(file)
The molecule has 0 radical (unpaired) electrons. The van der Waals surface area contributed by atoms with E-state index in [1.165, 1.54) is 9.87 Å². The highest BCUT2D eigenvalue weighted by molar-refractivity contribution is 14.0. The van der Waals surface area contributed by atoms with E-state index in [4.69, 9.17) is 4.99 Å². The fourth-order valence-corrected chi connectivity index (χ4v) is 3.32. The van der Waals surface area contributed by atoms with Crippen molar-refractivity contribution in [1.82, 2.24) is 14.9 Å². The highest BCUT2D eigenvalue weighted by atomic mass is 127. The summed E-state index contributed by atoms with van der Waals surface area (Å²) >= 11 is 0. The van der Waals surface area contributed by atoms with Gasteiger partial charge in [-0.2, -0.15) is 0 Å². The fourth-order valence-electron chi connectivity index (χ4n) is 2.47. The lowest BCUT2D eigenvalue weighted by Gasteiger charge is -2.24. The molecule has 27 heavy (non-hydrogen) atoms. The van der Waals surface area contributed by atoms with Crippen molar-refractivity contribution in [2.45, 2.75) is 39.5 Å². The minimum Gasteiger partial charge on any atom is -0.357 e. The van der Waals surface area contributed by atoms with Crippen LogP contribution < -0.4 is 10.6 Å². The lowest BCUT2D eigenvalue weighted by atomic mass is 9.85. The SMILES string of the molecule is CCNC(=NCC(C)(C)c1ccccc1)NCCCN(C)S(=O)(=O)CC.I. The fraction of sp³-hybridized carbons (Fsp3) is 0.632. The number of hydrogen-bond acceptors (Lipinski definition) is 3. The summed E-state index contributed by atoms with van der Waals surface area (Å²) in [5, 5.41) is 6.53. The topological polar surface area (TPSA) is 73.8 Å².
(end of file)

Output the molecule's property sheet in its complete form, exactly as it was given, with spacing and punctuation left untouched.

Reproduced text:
The molecule has 0 radical (unpaired) electrons. The van der Waals surface area contributed by atoms with E-state index in [1.165, 1.54) is 9.87 Å². The highest BCUT2D eigenvalue weighted by molar-refractivity contribution is 14.0. The van der Waals surface area contributed by atoms with E-state index in [4.69, 9.17) is 4.99 Å². The fourth-order valence-corrected chi connectivity index (χ4v) is 3.32. The van der Waals surface area contributed by atoms with Crippen molar-refractivity contribution in [1.82, 2.24) is 14.9 Å². The highest BCUT2D eigenvalue weighted by atomic mass is 127. The summed E-state index contributed by atoms with van der Waals surface area (Å²) >= 11 is 0. The van der Waals surface area contributed by atoms with Gasteiger partial charge in [-0.2, -0.15) is 0 Å². The fourth-order valence-electron chi connectivity index (χ4n) is 2.47. The lowest BCUT2D eigenvalue weighted by Gasteiger charge is -2.24. The molecule has 27 heavy (non-hydrogen) atoms. The van der Waals surface area contributed by atoms with Crippen molar-refractivity contribution in [2.45, 2.75) is 39.5 Å². The minimum Gasteiger partial charge on any atom is -0.357 e. The van der Waals surface area contributed by atoms with Crippen LogP contribution < -0.4 is 10.6 Å². The lowest BCUT2D eigenvalue weighted by atomic mass is 9.85. The SMILES string of the molecule is CCNC(=NCC(C)(C)c1ccccc1)NCCCN(C)S(=O)(=O)CC.I. The fraction of sp³-hybridized carbons (Fsp3) is 0.632. The number of hydrogen-bond acceptors (Lipinski definition) is 3. The summed E-state index contributed by atoms with van der Waals surface area (Å²) in [5, 5.41) is 6.53. The topological polar surface area (TPSA) is 73.8 Å².